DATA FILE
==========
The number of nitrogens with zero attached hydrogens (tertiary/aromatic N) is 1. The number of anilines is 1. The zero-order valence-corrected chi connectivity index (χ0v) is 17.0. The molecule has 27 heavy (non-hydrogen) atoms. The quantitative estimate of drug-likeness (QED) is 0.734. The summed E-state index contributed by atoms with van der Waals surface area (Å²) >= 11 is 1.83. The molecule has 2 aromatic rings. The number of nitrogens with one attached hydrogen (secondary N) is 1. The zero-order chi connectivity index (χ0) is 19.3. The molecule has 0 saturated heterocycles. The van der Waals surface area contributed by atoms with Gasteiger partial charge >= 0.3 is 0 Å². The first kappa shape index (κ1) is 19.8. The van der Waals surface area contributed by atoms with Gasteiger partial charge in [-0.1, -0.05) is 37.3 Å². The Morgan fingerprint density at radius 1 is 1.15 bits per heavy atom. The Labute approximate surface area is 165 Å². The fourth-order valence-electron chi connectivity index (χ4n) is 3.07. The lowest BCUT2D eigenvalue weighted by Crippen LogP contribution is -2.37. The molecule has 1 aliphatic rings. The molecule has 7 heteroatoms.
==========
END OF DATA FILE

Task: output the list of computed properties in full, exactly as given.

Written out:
The number of nitrogens with zero attached hydrogens (tertiary/aromatic N) is 1. The number of anilines is 1. The zero-order valence-corrected chi connectivity index (χ0v) is 17.0. The molecule has 27 heavy (non-hydrogen) atoms. The quantitative estimate of drug-likeness (QED) is 0.734. The summed E-state index contributed by atoms with van der Waals surface area (Å²) >= 11 is 1.83. The molecule has 2 aromatic rings. The number of nitrogens with one attached hydrogen (secondary N) is 1. The zero-order chi connectivity index (χ0) is 19.3. The molecule has 0 saturated heterocycles. The van der Waals surface area contributed by atoms with Gasteiger partial charge >= 0.3 is 0 Å². The first kappa shape index (κ1) is 19.8. The van der Waals surface area contributed by atoms with Gasteiger partial charge in [-0.1, -0.05) is 37.3 Å². The Morgan fingerprint density at radius 1 is 1.15 bits per heavy atom. The Labute approximate surface area is 165 Å². The fourth-order valence-electron chi connectivity index (χ4n) is 3.07. The lowest BCUT2D eigenvalue weighted by Crippen LogP contribution is -2.37. The molecule has 1 aliphatic rings. The molecule has 7 heteroatoms.